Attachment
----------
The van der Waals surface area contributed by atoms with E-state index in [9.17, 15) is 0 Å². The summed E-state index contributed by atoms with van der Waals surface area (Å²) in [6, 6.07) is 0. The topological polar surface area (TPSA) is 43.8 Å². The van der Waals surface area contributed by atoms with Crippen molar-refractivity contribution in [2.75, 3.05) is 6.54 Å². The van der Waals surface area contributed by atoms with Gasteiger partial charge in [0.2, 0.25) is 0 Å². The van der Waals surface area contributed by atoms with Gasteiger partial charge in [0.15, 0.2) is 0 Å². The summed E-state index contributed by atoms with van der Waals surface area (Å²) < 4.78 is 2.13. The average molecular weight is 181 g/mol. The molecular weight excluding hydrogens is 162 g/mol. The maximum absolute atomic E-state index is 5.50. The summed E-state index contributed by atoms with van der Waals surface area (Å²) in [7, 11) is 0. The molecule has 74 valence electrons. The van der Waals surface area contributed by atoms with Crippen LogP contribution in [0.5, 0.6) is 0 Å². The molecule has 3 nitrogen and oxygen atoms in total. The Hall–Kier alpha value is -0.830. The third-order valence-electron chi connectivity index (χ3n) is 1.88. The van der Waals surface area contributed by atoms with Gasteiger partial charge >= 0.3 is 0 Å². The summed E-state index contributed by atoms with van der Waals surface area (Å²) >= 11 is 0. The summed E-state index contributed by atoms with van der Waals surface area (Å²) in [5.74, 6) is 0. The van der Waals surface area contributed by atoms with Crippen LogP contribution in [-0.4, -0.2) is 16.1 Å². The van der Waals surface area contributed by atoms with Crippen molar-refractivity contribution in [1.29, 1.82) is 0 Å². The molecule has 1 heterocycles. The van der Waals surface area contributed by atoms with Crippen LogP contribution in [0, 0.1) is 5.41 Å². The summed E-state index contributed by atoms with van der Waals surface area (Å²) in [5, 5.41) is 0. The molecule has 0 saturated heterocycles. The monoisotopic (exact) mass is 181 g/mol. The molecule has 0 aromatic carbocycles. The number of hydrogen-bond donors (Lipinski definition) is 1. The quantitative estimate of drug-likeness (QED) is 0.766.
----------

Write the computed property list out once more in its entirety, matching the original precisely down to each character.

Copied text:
The van der Waals surface area contributed by atoms with E-state index in [9.17, 15) is 0 Å². The summed E-state index contributed by atoms with van der Waals surface area (Å²) in [6, 6.07) is 0. The topological polar surface area (TPSA) is 43.8 Å². The van der Waals surface area contributed by atoms with Crippen molar-refractivity contribution in [2.75, 3.05) is 6.54 Å². The van der Waals surface area contributed by atoms with Gasteiger partial charge in [0.2, 0.25) is 0 Å². The van der Waals surface area contributed by atoms with Gasteiger partial charge in [0.15, 0.2) is 0 Å². The summed E-state index contributed by atoms with van der Waals surface area (Å²) < 4.78 is 2.13. The average molecular weight is 181 g/mol. The molecular weight excluding hydrogens is 162 g/mol. The maximum absolute atomic E-state index is 5.50. The summed E-state index contributed by atoms with van der Waals surface area (Å²) in [7, 11) is 0. The molecule has 74 valence electrons. The van der Waals surface area contributed by atoms with Crippen LogP contribution in [0.5, 0.6) is 0 Å². The molecule has 3 nitrogen and oxygen atoms in total. The Hall–Kier alpha value is -0.830. The third-order valence-electron chi connectivity index (χ3n) is 1.88. The van der Waals surface area contributed by atoms with Gasteiger partial charge >= 0.3 is 0 Å². The summed E-state index contributed by atoms with van der Waals surface area (Å²) >= 11 is 0. The summed E-state index contributed by atoms with van der Waals surface area (Å²) in [5.74, 6) is 0. The van der Waals surface area contributed by atoms with Crippen LogP contribution in [-0.4, -0.2) is 16.1 Å². The van der Waals surface area contributed by atoms with Crippen molar-refractivity contribution in [1.29, 1.82) is 0 Å². The molecule has 1 heterocycles. The van der Waals surface area contributed by atoms with Crippen LogP contribution in [0, 0.1) is 5.41 Å². The summed E-state index contributed by atoms with van der Waals surface area (Å²) in [5, 5.41) is 0. The molecule has 0 saturated heterocycles. The monoisotopic (exact) mass is 181 g/mol. The molecule has 0 aromatic carbocycles. The number of hydrogen-bond donors (Lipinski definition) is 1. The quantitative estimate of drug-likeness (QED) is 0.766.